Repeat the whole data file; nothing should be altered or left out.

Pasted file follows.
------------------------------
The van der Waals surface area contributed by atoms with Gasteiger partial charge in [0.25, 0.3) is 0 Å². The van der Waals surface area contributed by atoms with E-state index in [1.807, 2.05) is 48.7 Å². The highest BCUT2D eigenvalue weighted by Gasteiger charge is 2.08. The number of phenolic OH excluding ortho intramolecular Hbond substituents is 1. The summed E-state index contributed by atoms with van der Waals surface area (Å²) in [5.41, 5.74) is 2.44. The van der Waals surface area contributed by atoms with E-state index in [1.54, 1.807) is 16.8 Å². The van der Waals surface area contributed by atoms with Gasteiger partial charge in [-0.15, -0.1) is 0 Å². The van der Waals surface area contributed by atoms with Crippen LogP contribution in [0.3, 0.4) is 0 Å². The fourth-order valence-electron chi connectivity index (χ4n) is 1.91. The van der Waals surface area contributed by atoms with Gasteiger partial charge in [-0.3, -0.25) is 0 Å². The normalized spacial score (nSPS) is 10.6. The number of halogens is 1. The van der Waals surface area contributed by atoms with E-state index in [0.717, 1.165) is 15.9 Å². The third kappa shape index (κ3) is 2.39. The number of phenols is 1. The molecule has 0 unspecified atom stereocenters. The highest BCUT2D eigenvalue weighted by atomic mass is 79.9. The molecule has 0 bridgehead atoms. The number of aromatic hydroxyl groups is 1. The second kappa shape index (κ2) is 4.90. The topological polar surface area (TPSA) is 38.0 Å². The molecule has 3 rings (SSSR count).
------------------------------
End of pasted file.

The van der Waals surface area contributed by atoms with Gasteiger partial charge in [0.25, 0.3) is 0 Å². The van der Waals surface area contributed by atoms with E-state index in [1.807, 2.05) is 48.7 Å². The highest BCUT2D eigenvalue weighted by Gasteiger charge is 2.08. The number of phenolic OH excluding ortho intramolecular Hbond substituents is 1. The summed E-state index contributed by atoms with van der Waals surface area (Å²) in [5.41, 5.74) is 2.44. The van der Waals surface area contributed by atoms with E-state index in [1.54, 1.807) is 16.8 Å². The van der Waals surface area contributed by atoms with Gasteiger partial charge in [-0.15, -0.1) is 0 Å². The van der Waals surface area contributed by atoms with Crippen LogP contribution in [0.3, 0.4) is 0 Å². The fourth-order valence-electron chi connectivity index (χ4n) is 1.91. The van der Waals surface area contributed by atoms with Gasteiger partial charge in [-0.3, -0.25) is 0 Å². The normalized spacial score (nSPS) is 10.6. The number of halogens is 1. The van der Waals surface area contributed by atoms with E-state index in [0.717, 1.165) is 15.9 Å². The third kappa shape index (κ3) is 2.39. The number of phenols is 1. The molecule has 0 unspecified atom stereocenters. The highest BCUT2D eigenvalue weighted by atomic mass is 79.9. The molecule has 0 bridgehead atoms. The number of aromatic hydroxyl groups is 1. The second kappa shape index (κ2) is 4.90. The topological polar surface area (TPSA) is 38.0 Å². The molecule has 3 rings (SSSR count).